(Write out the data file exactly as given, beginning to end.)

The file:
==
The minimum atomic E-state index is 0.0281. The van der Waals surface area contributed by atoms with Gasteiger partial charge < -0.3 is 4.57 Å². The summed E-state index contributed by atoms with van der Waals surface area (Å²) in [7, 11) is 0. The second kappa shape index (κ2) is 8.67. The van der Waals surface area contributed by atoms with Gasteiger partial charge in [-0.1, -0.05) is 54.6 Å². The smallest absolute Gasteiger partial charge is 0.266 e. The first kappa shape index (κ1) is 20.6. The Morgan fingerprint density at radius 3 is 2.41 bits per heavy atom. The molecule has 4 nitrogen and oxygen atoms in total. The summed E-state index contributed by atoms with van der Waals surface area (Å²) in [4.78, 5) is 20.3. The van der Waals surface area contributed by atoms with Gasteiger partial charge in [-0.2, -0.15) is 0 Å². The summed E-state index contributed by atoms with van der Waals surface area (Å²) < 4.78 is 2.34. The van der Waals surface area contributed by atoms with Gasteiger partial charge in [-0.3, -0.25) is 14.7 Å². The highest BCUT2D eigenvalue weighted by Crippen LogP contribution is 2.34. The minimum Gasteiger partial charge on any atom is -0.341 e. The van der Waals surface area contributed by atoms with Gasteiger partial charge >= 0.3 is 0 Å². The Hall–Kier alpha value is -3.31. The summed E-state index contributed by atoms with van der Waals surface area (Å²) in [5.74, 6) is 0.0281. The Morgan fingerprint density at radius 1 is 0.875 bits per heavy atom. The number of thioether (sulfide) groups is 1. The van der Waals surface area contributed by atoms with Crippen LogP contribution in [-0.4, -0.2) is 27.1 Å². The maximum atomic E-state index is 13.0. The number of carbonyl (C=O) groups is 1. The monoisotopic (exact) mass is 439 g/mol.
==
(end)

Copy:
The minimum atomic E-state index is 0.0281. The van der Waals surface area contributed by atoms with Gasteiger partial charge < -0.3 is 4.57 Å². The summed E-state index contributed by atoms with van der Waals surface area (Å²) in [7, 11) is 0. The second kappa shape index (κ2) is 8.67. The van der Waals surface area contributed by atoms with Gasteiger partial charge in [-0.1, -0.05) is 54.6 Å². The smallest absolute Gasteiger partial charge is 0.266 e. The first kappa shape index (κ1) is 20.6. The Morgan fingerprint density at radius 3 is 2.41 bits per heavy atom. The molecule has 4 nitrogen and oxygen atoms in total. The summed E-state index contributed by atoms with van der Waals surface area (Å²) in [4.78, 5) is 20.3. The van der Waals surface area contributed by atoms with Gasteiger partial charge in [-0.2, -0.15) is 0 Å². The summed E-state index contributed by atoms with van der Waals surface area (Å²) < 4.78 is 2.34. The van der Waals surface area contributed by atoms with Gasteiger partial charge in [-0.3, -0.25) is 14.7 Å². The highest BCUT2D eigenvalue weighted by Crippen LogP contribution is 2.34. The minimum Gasteiger partial charge on any atom is -0.341 e. The van der Waals surface area contributed by atoms with Gasteiger partial charge >= 0.3 is 0 Å². The Hall–Kier alpha value is -3.31. The summed E-state index contributed by atoms with van der Waals surface area (Å²) in [5.74, 6) is 0.0281. The Morgan fingerprint density at radius 1 is 0.875 bits per heavy atom. The number of thioether (sulfide) groups is 1. The van der Waals surface area contributed by atoms with Crippen LogP contribution in [-0.4, -0.2) is 27.1 Å². The maximum atomic E-state index is 13.0. The number of carbonyl (C=O) groups is 1. The monoisotopic (exact) mass is 439 g/mol.